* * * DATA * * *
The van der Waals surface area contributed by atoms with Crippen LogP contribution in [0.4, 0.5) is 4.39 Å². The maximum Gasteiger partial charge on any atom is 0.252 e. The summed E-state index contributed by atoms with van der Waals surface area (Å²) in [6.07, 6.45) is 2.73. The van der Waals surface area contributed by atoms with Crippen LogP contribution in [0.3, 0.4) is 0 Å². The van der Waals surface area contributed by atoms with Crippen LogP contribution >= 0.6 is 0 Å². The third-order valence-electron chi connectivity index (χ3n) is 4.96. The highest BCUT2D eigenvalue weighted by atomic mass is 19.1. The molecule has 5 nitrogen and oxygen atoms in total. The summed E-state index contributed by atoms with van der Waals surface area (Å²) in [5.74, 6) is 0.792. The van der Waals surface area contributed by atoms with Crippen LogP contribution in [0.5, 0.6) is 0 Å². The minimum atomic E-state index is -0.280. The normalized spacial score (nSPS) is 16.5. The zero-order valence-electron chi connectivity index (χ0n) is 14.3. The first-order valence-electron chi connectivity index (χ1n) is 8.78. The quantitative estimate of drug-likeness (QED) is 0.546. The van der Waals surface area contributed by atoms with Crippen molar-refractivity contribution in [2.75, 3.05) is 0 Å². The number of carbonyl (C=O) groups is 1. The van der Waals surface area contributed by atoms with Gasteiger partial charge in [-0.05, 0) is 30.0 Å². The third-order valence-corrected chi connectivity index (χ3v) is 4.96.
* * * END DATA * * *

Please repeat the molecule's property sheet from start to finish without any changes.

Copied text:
The van der Waals surface area contributed by atoms with Crippen LogP contribution in [0.4, 0.5) is 4.39 Å². The maximum Gasteiger partial charge on any atom is 0.252 e. The summed E-state index contributed by atoms with van der Waals surface area (Å²) in [6.07, 6.45) is 2.73. The van der Waals surface area contributed by atoms with Crippen LogP contribution in [0.3, 0.4) is 0 Å². The van der Waals surface area contributed by atoms with Crippen LogP contribution >= 0.6 is 0 Å². The third-order valence-electron chi connectivity index (χ3n) is 4.96. The highest BCUT2D eigenvalue weighted by atomic mass is 19.1. The molecule has 5 nitrogen and oxygen atoms in total. The summed E-state index contributed by atoms with van der Waals surface area (Å²) in [5.74, 6) is 0.792. The van der Waals surface area contributed by atoms with Crippen LogP contribution in [0.5, 0.6) is 0 Å². The minimum atomic E-state index is -0.280. The normalized spacial score (nSPS) is 16.5. The zero-order valence-electron chi connectivity index (χ0n) is 14.3. The first-order valence-electron chi connectivity index (χ1n) is 8.78. The quantitative estimate of drug-likeness (QED) is 0.546. The van der Waals surface area contributed by atoms with Crippen molar-refractivity contribution in [2.75, 3.05) is 0 Å². The number of carbonyl (C=O) groups is 1. The van der Waals surface area contributed by atoms with Gasteiger partial charge in [-0.05, 0) is 30.0 Å². The third-order valence-corrected chi connectivity index (χ3v) is 4.96.